The Wildcats relied heavily on their passing game last season, as they finished the year in last place for total rushing yards and third for total passing yards within the Big Ten.

Their 2019 recruiting class continues this focus of the air attack, as their two highest ranked recruits are three-star wide receivers Genson Hooper-Price and Bryce Kirtz.

As shown by last season, Northwestern is able to play with an ability greater than the sum of all its individual parts. It’s difficult to assess what type of actual impact a recruiting class will have on their team, but look for them to continue to thrive in the air next season with returning quarterback Clayton Thorson at the helm.

The Purdue Boilermakers have managed to obtain the fifth-ranked recruiting class in the Big Ten and the highest ranked class in the Big Ten West for the 2019 season.

This level of talent in a single recruiting class is uncharted territory for Purdue in recent years. Between 2015 and 2017, the Boilermakers had the lowest ranked recruiting class in the Big Ten.

Purdue struggled all of last season to stop their opponents run game. They allowed more rushing yards than every team in the Big Ten West except for Nebraska and Illinois — two of the bottom three teams in the West.

Their top recruit of this year should help to alleviate their defensive woes against the run.

George Karlaftis, a four-star, 6-foot-4, 265-pound defensive end from West Lafayette will join his hometown Boilermakers for the 2019 season.

Purdue also made valuable additions to their skill positions in the form of four-star wide receivers David Bell and Milton Wright.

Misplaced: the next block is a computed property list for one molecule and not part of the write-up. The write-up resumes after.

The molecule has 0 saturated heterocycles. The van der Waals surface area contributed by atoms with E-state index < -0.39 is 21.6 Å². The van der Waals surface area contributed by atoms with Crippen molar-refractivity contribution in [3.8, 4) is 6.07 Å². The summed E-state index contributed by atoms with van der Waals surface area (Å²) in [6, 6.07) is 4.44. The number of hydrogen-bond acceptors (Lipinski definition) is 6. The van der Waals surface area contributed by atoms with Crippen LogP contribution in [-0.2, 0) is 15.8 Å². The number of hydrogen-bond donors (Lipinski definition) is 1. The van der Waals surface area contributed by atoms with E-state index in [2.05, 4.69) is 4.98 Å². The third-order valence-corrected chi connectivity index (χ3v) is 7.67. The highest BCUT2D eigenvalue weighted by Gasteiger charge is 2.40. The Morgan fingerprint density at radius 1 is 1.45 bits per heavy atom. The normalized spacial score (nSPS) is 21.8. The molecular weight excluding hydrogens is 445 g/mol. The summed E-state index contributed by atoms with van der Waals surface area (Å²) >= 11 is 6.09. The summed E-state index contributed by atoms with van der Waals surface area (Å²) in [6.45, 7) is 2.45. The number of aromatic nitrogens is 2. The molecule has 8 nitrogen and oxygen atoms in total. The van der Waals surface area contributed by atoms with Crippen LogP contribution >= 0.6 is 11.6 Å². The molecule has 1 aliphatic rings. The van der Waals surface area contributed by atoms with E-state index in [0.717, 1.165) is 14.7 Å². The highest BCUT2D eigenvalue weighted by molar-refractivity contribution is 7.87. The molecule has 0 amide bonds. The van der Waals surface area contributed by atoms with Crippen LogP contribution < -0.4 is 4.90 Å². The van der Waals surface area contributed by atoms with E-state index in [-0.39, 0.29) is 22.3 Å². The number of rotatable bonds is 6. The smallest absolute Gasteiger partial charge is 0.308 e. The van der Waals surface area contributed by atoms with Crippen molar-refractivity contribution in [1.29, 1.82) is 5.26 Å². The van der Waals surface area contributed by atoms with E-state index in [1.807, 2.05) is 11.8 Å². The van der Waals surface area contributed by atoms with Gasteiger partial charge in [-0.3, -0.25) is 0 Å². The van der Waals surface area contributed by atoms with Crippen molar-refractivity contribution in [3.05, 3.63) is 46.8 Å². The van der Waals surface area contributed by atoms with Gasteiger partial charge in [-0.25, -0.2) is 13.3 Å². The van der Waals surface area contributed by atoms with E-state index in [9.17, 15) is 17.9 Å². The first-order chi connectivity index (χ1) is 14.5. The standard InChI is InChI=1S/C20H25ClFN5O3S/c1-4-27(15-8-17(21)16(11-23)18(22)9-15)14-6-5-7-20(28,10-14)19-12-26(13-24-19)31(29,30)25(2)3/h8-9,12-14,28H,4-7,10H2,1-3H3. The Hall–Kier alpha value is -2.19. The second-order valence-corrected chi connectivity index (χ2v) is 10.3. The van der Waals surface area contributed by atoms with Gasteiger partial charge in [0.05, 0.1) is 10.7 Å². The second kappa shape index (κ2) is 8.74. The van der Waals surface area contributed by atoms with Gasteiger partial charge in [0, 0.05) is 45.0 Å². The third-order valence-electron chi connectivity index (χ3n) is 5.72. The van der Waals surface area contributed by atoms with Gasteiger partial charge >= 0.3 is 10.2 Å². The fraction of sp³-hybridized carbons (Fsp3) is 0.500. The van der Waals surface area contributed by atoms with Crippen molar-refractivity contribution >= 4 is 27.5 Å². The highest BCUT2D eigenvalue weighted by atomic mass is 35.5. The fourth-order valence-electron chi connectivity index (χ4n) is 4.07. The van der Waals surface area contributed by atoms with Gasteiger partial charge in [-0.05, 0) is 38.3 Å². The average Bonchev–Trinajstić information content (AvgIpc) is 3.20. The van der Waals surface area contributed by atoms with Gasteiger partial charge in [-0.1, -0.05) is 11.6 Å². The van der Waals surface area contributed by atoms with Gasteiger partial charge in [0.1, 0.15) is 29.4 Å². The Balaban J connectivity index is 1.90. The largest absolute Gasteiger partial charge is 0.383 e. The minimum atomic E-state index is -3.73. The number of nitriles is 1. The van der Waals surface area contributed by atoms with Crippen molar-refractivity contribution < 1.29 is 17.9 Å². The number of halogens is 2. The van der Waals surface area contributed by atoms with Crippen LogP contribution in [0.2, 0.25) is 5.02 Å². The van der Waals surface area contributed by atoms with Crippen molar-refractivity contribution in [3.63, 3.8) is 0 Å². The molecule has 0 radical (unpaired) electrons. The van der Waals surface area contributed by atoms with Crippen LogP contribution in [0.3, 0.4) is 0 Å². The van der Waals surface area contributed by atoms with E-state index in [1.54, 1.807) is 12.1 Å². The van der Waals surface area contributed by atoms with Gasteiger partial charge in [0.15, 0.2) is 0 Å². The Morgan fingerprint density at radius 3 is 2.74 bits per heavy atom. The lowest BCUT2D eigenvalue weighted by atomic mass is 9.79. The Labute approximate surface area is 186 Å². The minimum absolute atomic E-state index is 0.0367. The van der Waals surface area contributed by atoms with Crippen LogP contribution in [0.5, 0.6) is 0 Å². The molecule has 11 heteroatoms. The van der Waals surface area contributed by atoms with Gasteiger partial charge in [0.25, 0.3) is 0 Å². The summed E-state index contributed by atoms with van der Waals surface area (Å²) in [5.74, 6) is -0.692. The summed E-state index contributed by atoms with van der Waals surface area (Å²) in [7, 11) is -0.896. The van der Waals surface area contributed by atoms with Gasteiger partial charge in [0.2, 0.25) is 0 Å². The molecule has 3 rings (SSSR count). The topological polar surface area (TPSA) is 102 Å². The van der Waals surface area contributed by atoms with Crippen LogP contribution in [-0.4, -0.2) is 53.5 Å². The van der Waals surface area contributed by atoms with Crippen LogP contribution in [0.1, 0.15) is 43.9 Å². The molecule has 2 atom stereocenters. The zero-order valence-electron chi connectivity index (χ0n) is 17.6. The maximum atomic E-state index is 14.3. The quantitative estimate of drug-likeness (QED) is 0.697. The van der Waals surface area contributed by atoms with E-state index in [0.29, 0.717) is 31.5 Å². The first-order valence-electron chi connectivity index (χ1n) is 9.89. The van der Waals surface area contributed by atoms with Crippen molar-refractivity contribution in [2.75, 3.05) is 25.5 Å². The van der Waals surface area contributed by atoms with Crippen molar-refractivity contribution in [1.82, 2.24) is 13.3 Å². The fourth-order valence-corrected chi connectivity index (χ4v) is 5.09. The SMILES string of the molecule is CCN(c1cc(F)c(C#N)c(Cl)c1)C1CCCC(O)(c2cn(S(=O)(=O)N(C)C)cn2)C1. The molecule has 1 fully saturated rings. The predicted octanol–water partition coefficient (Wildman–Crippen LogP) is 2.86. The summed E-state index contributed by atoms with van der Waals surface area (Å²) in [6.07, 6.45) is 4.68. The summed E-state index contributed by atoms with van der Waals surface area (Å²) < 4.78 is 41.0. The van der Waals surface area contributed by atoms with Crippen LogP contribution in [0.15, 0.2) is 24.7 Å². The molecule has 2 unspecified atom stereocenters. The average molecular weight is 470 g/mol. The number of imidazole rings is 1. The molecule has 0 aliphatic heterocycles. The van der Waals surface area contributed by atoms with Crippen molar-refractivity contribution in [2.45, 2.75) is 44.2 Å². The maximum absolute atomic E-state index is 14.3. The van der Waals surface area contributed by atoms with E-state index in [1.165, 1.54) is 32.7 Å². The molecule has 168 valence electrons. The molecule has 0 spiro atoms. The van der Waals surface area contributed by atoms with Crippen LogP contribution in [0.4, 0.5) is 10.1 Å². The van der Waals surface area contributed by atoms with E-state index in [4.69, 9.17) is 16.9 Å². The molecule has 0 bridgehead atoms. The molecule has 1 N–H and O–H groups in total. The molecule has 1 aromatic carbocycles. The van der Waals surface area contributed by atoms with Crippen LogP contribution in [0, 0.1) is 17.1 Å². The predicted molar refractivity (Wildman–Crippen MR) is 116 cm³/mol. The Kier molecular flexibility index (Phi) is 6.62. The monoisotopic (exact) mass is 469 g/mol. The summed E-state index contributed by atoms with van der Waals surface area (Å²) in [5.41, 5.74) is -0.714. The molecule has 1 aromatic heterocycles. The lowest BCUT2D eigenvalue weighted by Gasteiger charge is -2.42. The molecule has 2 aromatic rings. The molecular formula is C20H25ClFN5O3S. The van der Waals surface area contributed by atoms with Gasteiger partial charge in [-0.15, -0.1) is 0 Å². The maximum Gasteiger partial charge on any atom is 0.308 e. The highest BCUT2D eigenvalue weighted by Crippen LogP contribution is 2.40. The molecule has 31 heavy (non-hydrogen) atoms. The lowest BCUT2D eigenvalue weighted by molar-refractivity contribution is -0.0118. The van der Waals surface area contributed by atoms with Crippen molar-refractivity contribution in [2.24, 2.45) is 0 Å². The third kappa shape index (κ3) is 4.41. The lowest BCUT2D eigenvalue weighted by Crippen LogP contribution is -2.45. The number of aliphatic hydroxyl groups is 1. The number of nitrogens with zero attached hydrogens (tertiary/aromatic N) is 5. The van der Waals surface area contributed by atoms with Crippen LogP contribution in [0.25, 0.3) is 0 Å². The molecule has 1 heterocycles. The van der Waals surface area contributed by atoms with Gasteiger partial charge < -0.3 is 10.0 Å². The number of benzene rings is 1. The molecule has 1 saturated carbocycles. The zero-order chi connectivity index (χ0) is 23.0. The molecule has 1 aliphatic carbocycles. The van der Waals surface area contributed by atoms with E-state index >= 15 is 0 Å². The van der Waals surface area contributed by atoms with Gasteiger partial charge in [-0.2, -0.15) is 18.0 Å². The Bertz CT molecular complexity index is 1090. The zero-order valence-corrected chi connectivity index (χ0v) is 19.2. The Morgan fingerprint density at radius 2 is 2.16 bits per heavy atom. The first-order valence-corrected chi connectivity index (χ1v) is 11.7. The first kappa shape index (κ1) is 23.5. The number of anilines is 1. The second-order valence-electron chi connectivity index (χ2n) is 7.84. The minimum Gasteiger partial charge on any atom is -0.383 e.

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Purdue was second in the Big Ten in both passing yards per game and pass yards per attempt during the 2018 season.

With the loss of starting quarterback David Blough, Purdue’s new recruits, as well as existing talents, will have to aid their greenhorn quarterback if they are to repeat last season’s performance.

Finally, Iowa will enter the 2019 season with the ninth-ranked recruiting class in the Big Ten.

The Hawkeyes’ defense dominated their opponents all season long, as they allowed a conference-low 17.77 points per game.

Their offensive line also protected their quarterback better than any other team in the conference, allowing only 13 sacks across the entire season.

The Hawkeyes are sticking to their guns with their most recent recruiting class, as all of their top four recruits are either linebackers or offensive guards.

Iowa is reloading in the trenches, staying true to their traditional style of Big Ten football.

It’s tough to tell what type of specific impact these recruits will have on the landscape of the Big Ten West in the 2019 season. But a plethora of star recruits is certain to bring new talents to the conference as well as replace graduating ones.

Only time will tell how these new signees will pan out in their respective programs, but it seems as if competition in the West is going to become a lot stiffer in the coming years.